Czech Republic Magazine

The Czech invention that makes 20/20 vision possible in 2020

Article written by Raymond Johnston and originally published by Oko! Magazine, an official partner of Kafkadesk. czech invention

The year 2020 will likely see a lot of introspection, as 20/20 is also the term for perfect vision. And many people can only see 20/20 today due to a Czech invention – the soft contact lens.

The invention of the soft contact lens is a somewhat tragic tale with roots in World War II and the communist era. Inventor Otto Wichterle, born in the Moravian town of Prostějov in 1913, was blown around like a character in a Victorian picaresque novel by a series of political upheavals. A few brief moments of calm were always followed by years of turmoil. But nothing stopped him in his chemical research.

He received little but grief and a few hundred dollars for his revolutionary contribution to better vision. In the 1960s, the state barely supported his research, and he had to work at home with laboratory equipment made from children’s toy. But when it was successful, the government reaped all the benefits.

Not only was Wichterle swindled out of any monetary benefit, but his political activism in the Normalisation era landed him on the blacklist until the Velvet Revolution came.

He was no stranger to politics getting in the way of his passion for plastic. In 1939, the occupying Nazi forces banned him from further academic study, and he was even jailed briefly in 1942.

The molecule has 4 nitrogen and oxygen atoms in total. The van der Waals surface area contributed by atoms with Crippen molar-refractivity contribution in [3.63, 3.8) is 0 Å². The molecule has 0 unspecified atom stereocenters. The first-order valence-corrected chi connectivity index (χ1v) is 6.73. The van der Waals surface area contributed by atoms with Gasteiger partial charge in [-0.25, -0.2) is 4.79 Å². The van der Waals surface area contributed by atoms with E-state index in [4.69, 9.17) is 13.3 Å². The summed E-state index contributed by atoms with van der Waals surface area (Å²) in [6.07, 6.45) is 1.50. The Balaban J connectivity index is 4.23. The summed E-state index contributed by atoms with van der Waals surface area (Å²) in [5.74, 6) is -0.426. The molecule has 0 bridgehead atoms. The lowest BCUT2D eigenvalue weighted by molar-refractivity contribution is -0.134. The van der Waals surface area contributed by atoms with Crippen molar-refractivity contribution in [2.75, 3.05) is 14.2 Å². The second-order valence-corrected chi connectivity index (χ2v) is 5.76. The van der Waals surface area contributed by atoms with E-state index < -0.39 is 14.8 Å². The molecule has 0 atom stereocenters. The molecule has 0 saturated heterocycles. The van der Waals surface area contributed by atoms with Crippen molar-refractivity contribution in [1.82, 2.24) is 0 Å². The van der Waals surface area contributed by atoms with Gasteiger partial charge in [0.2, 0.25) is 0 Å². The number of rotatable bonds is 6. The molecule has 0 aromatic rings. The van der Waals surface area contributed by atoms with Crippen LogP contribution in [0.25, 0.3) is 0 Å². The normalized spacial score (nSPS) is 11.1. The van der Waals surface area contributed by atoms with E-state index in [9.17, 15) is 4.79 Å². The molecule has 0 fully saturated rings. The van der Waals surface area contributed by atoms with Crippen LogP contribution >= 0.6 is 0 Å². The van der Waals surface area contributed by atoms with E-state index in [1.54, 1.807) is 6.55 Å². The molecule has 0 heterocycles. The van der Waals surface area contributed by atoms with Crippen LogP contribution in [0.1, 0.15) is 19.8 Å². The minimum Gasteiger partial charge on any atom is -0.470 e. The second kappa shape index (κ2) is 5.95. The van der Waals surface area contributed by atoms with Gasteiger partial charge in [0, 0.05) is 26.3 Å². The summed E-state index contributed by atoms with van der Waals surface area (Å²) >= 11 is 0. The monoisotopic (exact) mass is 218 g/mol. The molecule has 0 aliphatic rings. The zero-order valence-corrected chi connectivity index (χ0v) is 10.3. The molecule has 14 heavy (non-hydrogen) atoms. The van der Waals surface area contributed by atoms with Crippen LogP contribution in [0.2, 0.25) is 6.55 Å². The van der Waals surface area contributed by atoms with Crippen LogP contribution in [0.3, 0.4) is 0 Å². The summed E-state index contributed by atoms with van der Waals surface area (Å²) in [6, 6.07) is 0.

Wichterle found refuge in the research department of Czech shoemaker Baťa in Zlín, where in 1940 he invented silon, a synthetic fiber similar to nylon which was invented at roughly the same time in the United States.

His luck improved a little after World War II ended. In 1952, he became dean of the Institute of Chemical Technology, which is now known as the University of Chemistry and Technology in Prague, one of the best technical universities in Europe.

He started looking into creating a water-permeable gel for contact lenses, and applied for an initial chemical patent in 1953, but the substance was still too crude. Further breakthroughs followed, along with contributions from another scientist named Drahoslav Lím, until 1958, when there was another academic purge. Wichterle and others at the Institute of Chemical Technology were forced out…

You can read the full article on Oko! Magazine’s website right here!